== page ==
Trilliums are wildflowers that belong in the woods

The May two four weekend brings back great memories for me. It’s the weekend I was introduced to camping, courtesy of my Boy Scout troop.

I was sure that we had arrived at a remote forest, far, far away from home.

But early the first morning I surmised we were just in a farmer’s bush. It was the bawling of cattle that twigged me and that I should go on a “where are they” hike.

Not many steps from the campsite, I found the cattle and an incredible colony of trilliums.

Thousands of glistening white specimens with the odd pink and maroon one adorned the forest floor. Blossoms start out white and turn pink as they age.

Spring wouldn’t be spring without their symmetry. Also, known as “Trinity flower” (the father, the son and Holy Ghost), the plant has three leaves, three sepals (calyx) and three petals.

Trilliums are perennial wildflowers that pop up in deciduous forests, shaded roadsides and along wooded trails. Generally, more noticeable in rural climes, I am always reminiscent when I see them blooming.

Trilliums prefer growing in humus found in woodlands, especially in areas that have periodic spring flooding. They require full to partial shade and rich, moist, well-drained soil with a neutral to acidic pH.

Plants usually take years before they flower (mid-May to early June).

Because the plant has much difficulty in establishing itself, certain varieties (e.g. drooping trillium) are legally protected.

These species of trilliums and their habitats are protected by legislation under Ontario’s Endangered Species Act, 2007.

Local land development projects are responsible for the major disappearance of some species.

Invasive, non-native species like garlic mustard (Alliaria petiolata) continue to be a threat to many colonies. High populations of white -tailed deer gorge themselves on the leaves.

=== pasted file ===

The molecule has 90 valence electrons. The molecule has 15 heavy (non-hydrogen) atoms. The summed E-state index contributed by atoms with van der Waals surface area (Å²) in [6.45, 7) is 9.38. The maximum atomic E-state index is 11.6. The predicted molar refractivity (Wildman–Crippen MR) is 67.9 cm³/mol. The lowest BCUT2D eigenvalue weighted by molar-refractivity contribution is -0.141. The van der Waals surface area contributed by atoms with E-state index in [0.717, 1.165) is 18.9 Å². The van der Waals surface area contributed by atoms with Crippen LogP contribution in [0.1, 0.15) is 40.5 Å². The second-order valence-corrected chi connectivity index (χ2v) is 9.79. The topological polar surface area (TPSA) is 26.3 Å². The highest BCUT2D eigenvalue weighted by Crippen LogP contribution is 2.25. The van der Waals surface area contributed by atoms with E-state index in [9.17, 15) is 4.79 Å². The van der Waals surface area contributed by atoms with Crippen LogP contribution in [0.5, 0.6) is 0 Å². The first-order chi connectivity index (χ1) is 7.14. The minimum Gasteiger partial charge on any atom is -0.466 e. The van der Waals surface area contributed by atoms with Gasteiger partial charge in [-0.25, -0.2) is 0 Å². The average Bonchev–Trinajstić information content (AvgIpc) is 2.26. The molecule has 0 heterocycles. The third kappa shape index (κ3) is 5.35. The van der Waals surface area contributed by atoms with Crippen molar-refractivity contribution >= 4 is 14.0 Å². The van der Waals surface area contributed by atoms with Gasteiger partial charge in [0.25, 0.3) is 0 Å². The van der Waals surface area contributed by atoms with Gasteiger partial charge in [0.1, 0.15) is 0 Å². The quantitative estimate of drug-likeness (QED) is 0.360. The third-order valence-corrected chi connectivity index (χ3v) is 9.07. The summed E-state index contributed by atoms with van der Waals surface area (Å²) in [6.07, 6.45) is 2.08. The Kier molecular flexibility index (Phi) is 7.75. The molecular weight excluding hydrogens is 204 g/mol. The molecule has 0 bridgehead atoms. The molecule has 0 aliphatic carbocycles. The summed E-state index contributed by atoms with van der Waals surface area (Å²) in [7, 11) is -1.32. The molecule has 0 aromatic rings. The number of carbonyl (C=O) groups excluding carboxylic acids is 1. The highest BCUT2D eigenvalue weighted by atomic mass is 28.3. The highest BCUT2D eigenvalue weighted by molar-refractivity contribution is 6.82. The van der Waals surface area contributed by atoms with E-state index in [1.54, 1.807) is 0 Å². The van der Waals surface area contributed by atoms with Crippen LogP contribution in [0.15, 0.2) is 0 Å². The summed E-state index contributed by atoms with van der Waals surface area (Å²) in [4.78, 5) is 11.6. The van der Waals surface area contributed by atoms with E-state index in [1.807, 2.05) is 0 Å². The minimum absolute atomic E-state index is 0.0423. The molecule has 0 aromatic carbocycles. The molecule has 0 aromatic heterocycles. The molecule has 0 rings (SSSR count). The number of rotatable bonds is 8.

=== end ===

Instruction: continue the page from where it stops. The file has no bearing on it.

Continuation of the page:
Another major threat comes from trampling on foliage from unsuspecting hikers, who wander off marked trails and by the illegal use of all-terrain vehicles in protected areas.

Like many wildflowers, trilliums will only grow in mottled light. This sunlight is not intense. March sunrays are very subdued and are not as strong as the sun in May. As the canopy begins to leaf out it gradually acts as a filter from strong sunlight.

There are more than 40 species of the plant. Many originated from various regions of North America.

Trilliums are easily propagated by division. Gardeners who have trilliums in their woodland garden should only divide them in late summer or early fall.

Plants are easily grown from seed but the arduous process can take up to two years for seed to germinate and another five to seven years for plants to bloom. For this reason alone, trillium colonies must be protected.

Contrary to what many people assume, it’s not a criminal offense to pick blooming trilliums. Some varieties are very prolific while others are protected because their numbers are endangered.

“If you pick the flower with the shoot and the three leaves, it is not able to re-supply its underground stem with nutrients, and dies”, explains Jim Eckenwalder, professor of botany, University of Toronto,

Many gardeners have reported that growing plants from cuttings brings limited success.

They grow on deep rooted rhizomes. Gardeners should purchase plants from a garden centre or plant seeds. Trilliums and other wildflowers are best left in their natural setting rather than relocating them.

To preserve as many colonies as possible, it should be everyone’s objective to let this important wildflower remain in its natural setting. Picking the flower damages the plant. All petals are needed to produce nourishment (via photosynthesis) for the entire plant.

 A bouquet of trilliums may be lovely to look at but it will take years for the plants to completely recover and flower again..

All flowers soon lose their brilliance and quickly fade away. A series of personal photographs of individual blooms and a colony of trilliums will last for many years.

So proud this province is of this wildflower, the trillium has been Ontario’s emblem for almost 80 years.

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